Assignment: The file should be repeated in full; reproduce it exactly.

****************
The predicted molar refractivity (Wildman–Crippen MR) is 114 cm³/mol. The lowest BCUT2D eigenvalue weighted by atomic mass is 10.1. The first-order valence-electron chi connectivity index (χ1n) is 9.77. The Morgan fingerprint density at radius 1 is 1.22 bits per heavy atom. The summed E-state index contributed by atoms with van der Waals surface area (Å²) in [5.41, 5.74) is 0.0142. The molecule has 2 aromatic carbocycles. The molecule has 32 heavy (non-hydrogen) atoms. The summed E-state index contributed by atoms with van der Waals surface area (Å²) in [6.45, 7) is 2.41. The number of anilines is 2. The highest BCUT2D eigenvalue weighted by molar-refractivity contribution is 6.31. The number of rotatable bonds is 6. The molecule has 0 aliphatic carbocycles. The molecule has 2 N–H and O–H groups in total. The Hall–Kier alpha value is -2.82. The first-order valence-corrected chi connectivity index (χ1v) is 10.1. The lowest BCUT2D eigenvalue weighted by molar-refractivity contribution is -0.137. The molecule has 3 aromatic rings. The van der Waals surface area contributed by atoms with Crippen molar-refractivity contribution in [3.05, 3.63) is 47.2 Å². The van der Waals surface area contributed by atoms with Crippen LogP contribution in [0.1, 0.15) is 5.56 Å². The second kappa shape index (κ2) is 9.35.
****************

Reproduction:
The predicted molar refractivity (Wildman–Crippen MR) is 114 cm³/mol. The lowest BCUT2D eigenvalue weighted by atomic mass is 10.1. The first-order valence-electron chi connectivity index (χ1n) is 9.77. The Morgan fingerprint density at radius 1 is 1.22 bits per heavy atom. The summed E-state index contributed by atoms with van der Waals surface area (Å²) in [5.41, 5.74) is 0.0142. The molecule has 2 aromatic carbocycles. The molecule has 32 heavy (non-hydrogen) atoms. The summed E-state index contributed by atoms with van der Waals surface area (Å²) in [6.45, 7) is 2.41. The number of anilines is 2. The highest BCUT2D eigenvalue weighted by molar-refractivity contribution is 6.31. The number of rotatable bonds is 6. The molecule has 0 aliphatic carbocycles. The molecule has 2 N–H and O–H groups in total. The Hall–Kier alpha value is -2.82. The first-order valence-corrected chi connectivity index (χ1v) is 10.1. The lowest BCUT2D eigenvalue weighted by molar-refractivity contribution is -0.137. The molecule has 3 aromatic rings. The van der Waals surface area contributed by atoms with Crippen molar-refractivity contribution in [3.05, 3.63) is 47.2 Å². The van der Waals surface area contributed by atoms with Crippen LogP contribution in [0.1, 0.15) is 5.56 Å². The second kappa shape index (κ2) is 9.35.